Explaining the Science Behind Augmented Reality

Part 3: Neuroscience & AR Design – Vision First: From Features to Action

15

SEP 
2016
BY Stefano Baldassi

 

Natural machines are computers that get intimate with our bodies and our brains. This is the take home message from the first post of this series. Wearable augmented reality should aim to be a natural match for the brain, so it’s important for AR designers to understand how the brain works. We set this in five points in the second post of this series.

 

It’s now time to discover how the brain perceives, interprets space, and interacts with the environment. This will provide developers and designers with solid, common ground to understand the value of the NeuroInterface Principles and translate this science into actionable design.

 

Perception is the first stage of our active knowledge of the world. If we are planning on delivering natural interfaces, we need to know how people perceive.

 

In this context, we put together two concepts that overlap only partially: sensation and perception. By sensation, we mean the way that our senses have to transduce different forms of energy onto neural signal. For example, the retina is the sensation organ for vision and the cochlea is for our acoustic system. By perception, we mean the complex set of operations that our brain does to transform raw sensory input into meaningful information that we interpret and use in our active life. Recognizing a face or an object and planning an action on that object is an act of perception. Interacting with a digital user interface or attributing affordance (defined as when the appearance of the object is clearly associated to the right action, e.g. a bottle opener should unequivocally afford my action of opening a bottle) to a digital tool is also an act of perception.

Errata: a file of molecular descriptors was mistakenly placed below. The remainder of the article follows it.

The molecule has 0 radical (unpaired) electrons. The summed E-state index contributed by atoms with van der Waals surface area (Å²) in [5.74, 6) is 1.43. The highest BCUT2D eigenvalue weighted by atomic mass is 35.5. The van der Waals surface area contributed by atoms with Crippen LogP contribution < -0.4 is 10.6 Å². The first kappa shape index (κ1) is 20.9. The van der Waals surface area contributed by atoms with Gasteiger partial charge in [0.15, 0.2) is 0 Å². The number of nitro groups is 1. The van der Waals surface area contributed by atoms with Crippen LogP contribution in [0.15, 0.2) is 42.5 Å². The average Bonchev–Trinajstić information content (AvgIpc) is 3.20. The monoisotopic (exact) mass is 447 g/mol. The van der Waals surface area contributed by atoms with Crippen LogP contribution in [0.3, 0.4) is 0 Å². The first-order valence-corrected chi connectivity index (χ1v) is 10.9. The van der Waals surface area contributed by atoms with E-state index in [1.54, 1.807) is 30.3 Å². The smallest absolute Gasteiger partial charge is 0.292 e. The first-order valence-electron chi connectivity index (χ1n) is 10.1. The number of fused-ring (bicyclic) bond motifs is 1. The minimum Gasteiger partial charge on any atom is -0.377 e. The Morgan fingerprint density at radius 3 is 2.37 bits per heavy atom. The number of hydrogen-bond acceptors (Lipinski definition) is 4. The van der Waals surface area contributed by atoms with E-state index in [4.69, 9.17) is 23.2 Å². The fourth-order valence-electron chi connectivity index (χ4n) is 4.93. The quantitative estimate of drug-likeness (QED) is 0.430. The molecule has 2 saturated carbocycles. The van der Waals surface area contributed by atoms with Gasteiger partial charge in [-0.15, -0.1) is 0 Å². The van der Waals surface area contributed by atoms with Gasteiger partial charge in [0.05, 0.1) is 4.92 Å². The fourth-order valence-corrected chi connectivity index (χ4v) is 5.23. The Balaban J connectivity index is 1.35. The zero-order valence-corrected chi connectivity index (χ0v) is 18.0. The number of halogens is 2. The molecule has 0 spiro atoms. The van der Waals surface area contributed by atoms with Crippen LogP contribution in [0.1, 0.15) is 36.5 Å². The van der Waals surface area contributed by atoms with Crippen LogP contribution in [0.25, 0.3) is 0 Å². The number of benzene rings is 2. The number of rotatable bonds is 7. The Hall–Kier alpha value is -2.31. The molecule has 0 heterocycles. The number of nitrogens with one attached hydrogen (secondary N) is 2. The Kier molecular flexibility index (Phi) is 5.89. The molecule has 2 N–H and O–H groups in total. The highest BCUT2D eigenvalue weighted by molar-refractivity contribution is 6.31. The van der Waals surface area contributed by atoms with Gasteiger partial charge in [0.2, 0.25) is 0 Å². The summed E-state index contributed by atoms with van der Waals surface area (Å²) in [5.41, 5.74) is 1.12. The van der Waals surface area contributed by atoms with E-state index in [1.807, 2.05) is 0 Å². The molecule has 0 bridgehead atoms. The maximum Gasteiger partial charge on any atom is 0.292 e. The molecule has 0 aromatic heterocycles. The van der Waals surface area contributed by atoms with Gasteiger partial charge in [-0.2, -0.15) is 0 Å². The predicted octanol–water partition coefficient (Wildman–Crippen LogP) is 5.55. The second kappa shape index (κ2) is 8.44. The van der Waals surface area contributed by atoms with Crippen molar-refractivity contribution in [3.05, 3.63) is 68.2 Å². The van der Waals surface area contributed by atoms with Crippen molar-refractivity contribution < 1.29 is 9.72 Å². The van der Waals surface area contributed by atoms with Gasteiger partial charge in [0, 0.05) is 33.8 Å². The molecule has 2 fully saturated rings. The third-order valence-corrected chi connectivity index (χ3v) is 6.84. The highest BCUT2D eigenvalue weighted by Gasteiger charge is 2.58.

We sense and perceive the world through different channels, but we are by far visual animals. In fact, about one third of the human cerebral cortex is involved in vision. In other words, the neurons in these areas will activate if stimulated with visual information. 

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Functional regions of the cerebral cortex (Pearson Education Inc.)

 

Understanding how the brain is engineered to transform visual input into recognition and motor interactions may inspire developers and designers to more deeply embrace our principles of NeuroInterface Design and build AR applications that the brain is perfectly equipped for. Therefore, in this and the next blog post I will highlight some general properties of visual perception that should be clear to AR developers when expanding digital interfaces in the space around a user. I will focus on three low level properties today and move to higher levels of visual recognition, affordance, and visual actions in the next post of this series. The visual system is more complex than what I will highlight below. For a good primer on the neuroscientific research into human sensory and perception, I recommend this book written by top scientists from Harvard University, the University of California at Berkeley, and Purdue University.